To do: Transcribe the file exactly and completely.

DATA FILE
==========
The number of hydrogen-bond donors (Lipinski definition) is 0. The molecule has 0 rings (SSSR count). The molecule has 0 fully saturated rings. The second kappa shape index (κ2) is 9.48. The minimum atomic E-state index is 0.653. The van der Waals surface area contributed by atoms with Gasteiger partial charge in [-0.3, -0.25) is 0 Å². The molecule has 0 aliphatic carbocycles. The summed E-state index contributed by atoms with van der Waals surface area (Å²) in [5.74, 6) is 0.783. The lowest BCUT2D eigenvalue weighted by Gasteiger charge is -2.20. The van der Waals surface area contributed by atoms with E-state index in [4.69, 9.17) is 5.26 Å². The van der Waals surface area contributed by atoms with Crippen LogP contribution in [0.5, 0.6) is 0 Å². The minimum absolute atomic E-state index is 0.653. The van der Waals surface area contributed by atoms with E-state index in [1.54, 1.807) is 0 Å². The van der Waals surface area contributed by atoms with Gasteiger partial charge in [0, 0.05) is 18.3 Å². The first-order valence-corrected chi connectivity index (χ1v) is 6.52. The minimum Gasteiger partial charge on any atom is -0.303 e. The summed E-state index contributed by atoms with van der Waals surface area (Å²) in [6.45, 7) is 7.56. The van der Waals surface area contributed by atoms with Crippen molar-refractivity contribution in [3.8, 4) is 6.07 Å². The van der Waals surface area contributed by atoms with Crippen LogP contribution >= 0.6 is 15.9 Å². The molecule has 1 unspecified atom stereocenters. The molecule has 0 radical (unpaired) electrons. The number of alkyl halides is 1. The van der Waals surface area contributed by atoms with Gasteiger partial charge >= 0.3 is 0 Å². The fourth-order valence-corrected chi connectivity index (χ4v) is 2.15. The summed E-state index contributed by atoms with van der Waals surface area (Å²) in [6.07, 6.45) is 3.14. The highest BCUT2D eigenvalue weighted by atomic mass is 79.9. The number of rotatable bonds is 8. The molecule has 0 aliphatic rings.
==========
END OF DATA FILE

The number of hydrogen-bond donors (Lipinski definition) is 0. The molecule has 0 rings (SSSR count). The molecule has 0 fully saturated rings. The second kappa shape index (κ2) is 9.48. The minimum atomic E-state index is 0.653. The van der Waals surface area contributed by atoms with Gasteiger partial charge in [-0.3, -0.25) is 0 Å². The molecule has 0 aliphatic carbocycles. The summed E-state index contributed by atoms with van der Waals surface area (Å²) in [5.74, 6) is 0.783. The lowest BCUT2D eigenvalue weighted by Gasteiger charge is -2.20. The van der Waals surface area contributed by atoms with E-state index in [4.69, 9.17) is 5.26 Å². The van der Waals surface area contributed by atoms with Crippen LogP contribution in [0.5, 0.6) is 0 Å². The minimum absolute atomic E-state index is 0.653. The van der Waals surface area contributed by atoms with E-state index in [1.54, 1.807) is 0 Å². The van der Waals surface area contributed by atoms with Gasteiger partial charge in [0, 0.05) is 18.3 Å². The first-order valence-corrected chi connectivity index (χ1v) is 6.52. The minimum Gasteiger partial charge on any atom is -0.303 e. The summed E-state index contributed by atoms with van der Waals surface area (Å²) in [6.45, 7) is 7.56. The van der Waals surface area contributed by atoms with Crippen molar-refractivity contribution in [3.8, 4) is 6.07 Å². The van der Waals surface area contributed by atoms with Crippen LogP contribution >= 0.6 is 15.9 Å². The molecule has 1 unspecified atom stereocenters. The molecule has 0 radical (unpaired) electrons. The number of alkyl halides is 1. The van der Waals surface area contributed by atoms with Gasteiger partial charge >= 0.3 is 0 Å². The fourth-order valence-corrected chi connectivity index (χ4v) is 2.15. The summed E-state index contributed by atoms with van der Waals surface area (Å²) in [6.07, 6.45) is 3.14. The highest BCUT2D eigenvalue weighted by atomic mass is 79.9. The number of rotatable bonds is 8. The molecule has 0 aliphatic rings.